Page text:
Gardeners' market to open with Covid guidelines in place
The second season of Noble Gardeners' Market launches Aug. 1. The market will operate at the corner of Noble and Roanoke roads from 10 a.m. to 12 noon, on Saturdays through Sept. 19.
Gardeners who grow fruit, vegetables and flowers in their yards or community gardens are welcome to sell. Each seller should bring a table or ground cloth on which to display items, and must be able to make change for customers. Sellers must sign in but are not charged for space, and sellers who live and grow outside Cleveland Heights are welcome to participate.
Some growers planted their gardens this spring to make sure they have something to sell at the market. One Richmond Heights man expanded his already-extensive backyard beds to grow a variety of tomatoes and peppers. A woman in Cleveland Heights planted her entire community garden plot in garlic, and expanded her home flower beds to make cut-flower bouquets to sell.
The market's setting has been enhanced by new landscaping provided by Barb Sosnowski and Laura Marks. New plantings, a curving rock wall, a redesigned pathway, and art installations are described in a June Observer article.
The market enjoyed its first full season last year. Nineteen different sellers participated, in total. Sellers are not required to participate every week. For their part, buyers learned to arrive early and figured out where to look for their favorite items. Flowers arranged in bouquets and divided perennials were popular in 2019. Other sellers sold bundles of freshly cut herbs. Along with peppers, garlic, tomatoes and squash, buyers took home ingredients for the freshest meals one could prepare on a summer evening.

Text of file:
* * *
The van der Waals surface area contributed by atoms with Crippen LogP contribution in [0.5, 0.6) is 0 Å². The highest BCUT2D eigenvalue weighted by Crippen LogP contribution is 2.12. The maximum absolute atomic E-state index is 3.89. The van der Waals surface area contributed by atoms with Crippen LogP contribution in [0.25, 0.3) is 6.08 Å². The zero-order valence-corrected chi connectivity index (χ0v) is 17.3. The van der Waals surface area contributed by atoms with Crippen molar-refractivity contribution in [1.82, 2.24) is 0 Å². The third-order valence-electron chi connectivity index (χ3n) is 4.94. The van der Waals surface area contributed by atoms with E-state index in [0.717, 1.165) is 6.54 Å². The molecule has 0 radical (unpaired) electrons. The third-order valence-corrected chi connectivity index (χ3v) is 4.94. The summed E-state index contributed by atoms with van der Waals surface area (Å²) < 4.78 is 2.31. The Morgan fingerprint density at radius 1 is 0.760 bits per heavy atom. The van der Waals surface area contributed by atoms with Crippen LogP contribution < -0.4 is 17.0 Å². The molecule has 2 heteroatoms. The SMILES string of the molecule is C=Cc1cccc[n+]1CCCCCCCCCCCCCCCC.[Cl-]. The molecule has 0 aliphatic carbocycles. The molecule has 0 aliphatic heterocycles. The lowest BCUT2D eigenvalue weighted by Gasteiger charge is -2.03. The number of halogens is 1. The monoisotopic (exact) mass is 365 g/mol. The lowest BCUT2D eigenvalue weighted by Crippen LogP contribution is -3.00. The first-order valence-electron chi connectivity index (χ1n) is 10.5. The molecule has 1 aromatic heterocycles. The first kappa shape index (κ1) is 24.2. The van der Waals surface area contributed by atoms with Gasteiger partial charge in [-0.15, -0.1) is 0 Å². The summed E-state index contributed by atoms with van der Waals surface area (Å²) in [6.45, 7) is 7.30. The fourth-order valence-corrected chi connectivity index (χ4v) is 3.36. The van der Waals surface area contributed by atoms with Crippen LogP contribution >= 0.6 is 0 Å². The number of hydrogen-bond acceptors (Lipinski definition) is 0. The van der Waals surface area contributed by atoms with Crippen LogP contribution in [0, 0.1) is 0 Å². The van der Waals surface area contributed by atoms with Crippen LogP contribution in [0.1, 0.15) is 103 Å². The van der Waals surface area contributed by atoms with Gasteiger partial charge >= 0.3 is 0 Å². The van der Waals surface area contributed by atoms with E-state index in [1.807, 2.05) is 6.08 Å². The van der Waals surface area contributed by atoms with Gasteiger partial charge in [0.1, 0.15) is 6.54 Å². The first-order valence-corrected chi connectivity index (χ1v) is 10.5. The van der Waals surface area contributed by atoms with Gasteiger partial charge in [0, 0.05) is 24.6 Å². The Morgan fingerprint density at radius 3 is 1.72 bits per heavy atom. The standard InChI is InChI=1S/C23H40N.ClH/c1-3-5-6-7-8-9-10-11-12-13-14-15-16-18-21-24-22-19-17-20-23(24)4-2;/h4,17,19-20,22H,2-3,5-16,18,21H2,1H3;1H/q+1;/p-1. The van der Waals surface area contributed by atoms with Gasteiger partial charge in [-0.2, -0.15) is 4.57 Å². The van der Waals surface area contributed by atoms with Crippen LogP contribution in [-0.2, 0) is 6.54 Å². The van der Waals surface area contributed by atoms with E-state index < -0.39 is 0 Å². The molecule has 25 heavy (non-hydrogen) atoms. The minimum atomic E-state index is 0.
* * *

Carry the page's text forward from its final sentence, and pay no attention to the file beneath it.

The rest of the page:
Noble Gardeners' Market is registered with the Ohio Department of Agriculture, which has provided the market with guidelines for operating in the Covid era. Tables will be set at proper distances from each other, and all participants must wear masks and practice social distancing. There are additional market-specific requirements; guidelines can be downloaded from www.nobleneighbors.com.
The Noble Gardeners' Market is not registered to sell processed food, so the salsas, jams and baked goods found in other markets may not be sold at this one. Flea market or arts and craft items also cannot be sold. Free parking is available in a city lot behind the CVS store across the street.
Although it is produce and flowers that bring people to the market, the bigger draw is the friendships that grow between people interested in gardening and garden bounty. As one observer said, "People come for the vegetables but stay for the conversation."
Brenda H. May
Brenda H. May is one of the leaders of Noble Neighbors.